Tonic No. 2: This growing thing, it’s in your genes. Really, just dig, dig, dig.
Jeanne Pinsof Nolan is a former “eco-extremist” who lived and worked on three organic farms before returning to her North Shore Chicago roots. Five years ago she launched The Organic Gardener, her full-service garden firm (theorganicgardener.net), and, this year, she can barely keep up with demand.
“People need a lot of coaching the first year,” says Pinsof Nolan, who will swing by for a one-time consult or plant and maintain the whole plot, right down to the white picket fence with climbing sweet peas and pole beans. “As a whole, our society is quite a few generations removed from when everyone grew most of their food. Not a lot of people feel confident buying a book and going for it. But I find that the instinct is rekindled pretty quickly once you teach the basic principles.”
Pinsof Nolan has had her share of frantic calls from first-timers. There’s the did-I-let-my-broccoli-go-too-long hysteria. And “I’ve definitely had some rabbit emergencies,” she adds.
Tonic No. 3: It’s not as hard as it looks.
In Hyde Park, Justin Shelton — who grew up on a large hobby farm in, get this, Farmland, Ind. (ZIP code 47340, look it up, lest you think we’re yankin’ your carrot here) — has become something of the neighborhood vegetable-growing guru to his flock of timid urban gardeners.
“You would think that gardening was alchemy,” says Shelton, who works in the University of Chicago’s department of human genetics but astounds his neighbors even more so with his knack for making broccoli pop up from the ground.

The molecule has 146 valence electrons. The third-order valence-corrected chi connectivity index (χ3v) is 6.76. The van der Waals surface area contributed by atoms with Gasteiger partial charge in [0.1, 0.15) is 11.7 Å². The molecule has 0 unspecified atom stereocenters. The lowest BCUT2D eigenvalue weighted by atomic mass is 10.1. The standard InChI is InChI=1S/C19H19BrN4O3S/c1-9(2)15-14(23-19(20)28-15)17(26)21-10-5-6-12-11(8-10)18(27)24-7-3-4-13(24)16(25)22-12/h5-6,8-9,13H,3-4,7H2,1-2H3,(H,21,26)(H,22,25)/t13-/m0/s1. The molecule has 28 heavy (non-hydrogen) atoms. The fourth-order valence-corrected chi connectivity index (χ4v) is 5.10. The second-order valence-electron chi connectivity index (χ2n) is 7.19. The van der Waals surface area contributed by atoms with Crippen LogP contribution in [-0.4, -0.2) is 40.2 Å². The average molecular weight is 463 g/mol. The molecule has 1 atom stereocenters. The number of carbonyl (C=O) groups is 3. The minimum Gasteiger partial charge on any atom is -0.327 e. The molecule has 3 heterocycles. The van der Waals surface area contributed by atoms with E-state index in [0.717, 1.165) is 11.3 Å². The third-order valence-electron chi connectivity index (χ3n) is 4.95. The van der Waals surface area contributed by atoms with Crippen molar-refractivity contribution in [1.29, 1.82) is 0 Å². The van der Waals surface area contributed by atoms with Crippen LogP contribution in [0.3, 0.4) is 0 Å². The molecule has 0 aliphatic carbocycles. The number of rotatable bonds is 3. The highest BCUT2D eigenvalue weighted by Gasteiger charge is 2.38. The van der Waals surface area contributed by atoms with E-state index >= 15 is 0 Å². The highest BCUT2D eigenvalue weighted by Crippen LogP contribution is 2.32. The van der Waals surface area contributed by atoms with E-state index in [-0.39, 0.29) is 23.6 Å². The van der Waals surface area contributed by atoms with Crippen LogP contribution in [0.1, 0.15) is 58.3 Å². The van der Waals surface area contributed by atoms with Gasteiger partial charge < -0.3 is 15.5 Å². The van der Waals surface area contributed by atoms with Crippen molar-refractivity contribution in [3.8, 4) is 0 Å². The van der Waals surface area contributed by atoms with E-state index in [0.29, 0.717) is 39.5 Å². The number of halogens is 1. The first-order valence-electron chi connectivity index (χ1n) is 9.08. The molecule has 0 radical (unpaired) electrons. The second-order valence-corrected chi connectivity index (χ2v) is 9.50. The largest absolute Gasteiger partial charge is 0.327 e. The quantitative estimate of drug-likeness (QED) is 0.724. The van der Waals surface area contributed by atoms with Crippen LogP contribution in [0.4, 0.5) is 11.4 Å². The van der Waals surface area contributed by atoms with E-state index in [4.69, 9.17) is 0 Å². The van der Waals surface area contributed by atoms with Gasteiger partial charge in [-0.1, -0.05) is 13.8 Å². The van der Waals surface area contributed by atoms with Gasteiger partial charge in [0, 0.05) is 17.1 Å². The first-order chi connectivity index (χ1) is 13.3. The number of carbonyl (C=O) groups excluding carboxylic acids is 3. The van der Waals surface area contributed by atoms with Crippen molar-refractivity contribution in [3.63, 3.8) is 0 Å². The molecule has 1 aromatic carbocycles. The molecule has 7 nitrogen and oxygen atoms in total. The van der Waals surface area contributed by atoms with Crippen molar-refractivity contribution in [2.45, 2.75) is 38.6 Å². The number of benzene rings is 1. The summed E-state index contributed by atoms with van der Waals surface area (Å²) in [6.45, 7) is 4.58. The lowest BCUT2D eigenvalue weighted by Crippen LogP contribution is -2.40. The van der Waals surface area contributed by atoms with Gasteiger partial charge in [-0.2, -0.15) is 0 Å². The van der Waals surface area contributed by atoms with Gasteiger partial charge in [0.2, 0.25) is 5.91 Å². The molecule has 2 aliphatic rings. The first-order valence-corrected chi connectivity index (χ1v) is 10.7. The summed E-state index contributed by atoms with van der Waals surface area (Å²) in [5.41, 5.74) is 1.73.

“People just don’t know where vegetables come from, or how they’re grown,” says Shelton, who tills a small plot in a Hyde Park community garden, and has inspired three or four backyard gardeners on his block. “I was raised growing plants from seed. This stuff, I kind of absorbed it just as I grew up.”
His prescription for those suffering vegetable qualms: “Just plant something and see what happens. I’m always afraid that people think it’s going to be a lot more difficult than it is. Plants want to grow. Seeds want to grow. And it will happen.”
Tonic No. 4: Lookin’ for a second chance at livin’?
“Your life begins when you start growing your vegetables,” declares Vicki Nowicki of Downers Grove, Ill., who has been teaching and preaching the gospel of backyard organics for some 30 years, and whose classes this year at the Morton Arboretum in Lisle filled to capacity and spilled onto a waiting list.
“You just come alive as a human being. This is your birthright, our oldest profession.”
Come the height of summer, you can barely see clear across Nowicki’s backyard Eden, the 80-by-60 plot she calls her “exuberance of biologic diversity,” what with the 20-some varieties of heirloom tomatoes, kale, pole beans, Brussels sprouts, rhubarb, squash, carrots and, oh, that’s just the start of it.
But once upon a time, Nowicki, too, felt like a worm out of dirt, the first time she set foot in a garden. She’d grown up with a “mother who opened up cans” when it came time for feasting. But somewhere deep inside, from generations ago, “I just think (the knack for growing) was in me and it didn’t get pounded out of me.”
Tonic No. 5: What, you think it’s harder than raising a human?
Here’s how that timid urban gardener Versenyi, who, by the way, is a mother of two — Beni, 7, and Ada, who is about to turn 5 — puts it: “You know what I’m thinking? I make a million parenting mistakes a day, and my kids are still alive at bedtime. I assume I can make mistakes with vegetables, too, and they’ll still grow. They’re going to be forgiving, don’t you think?”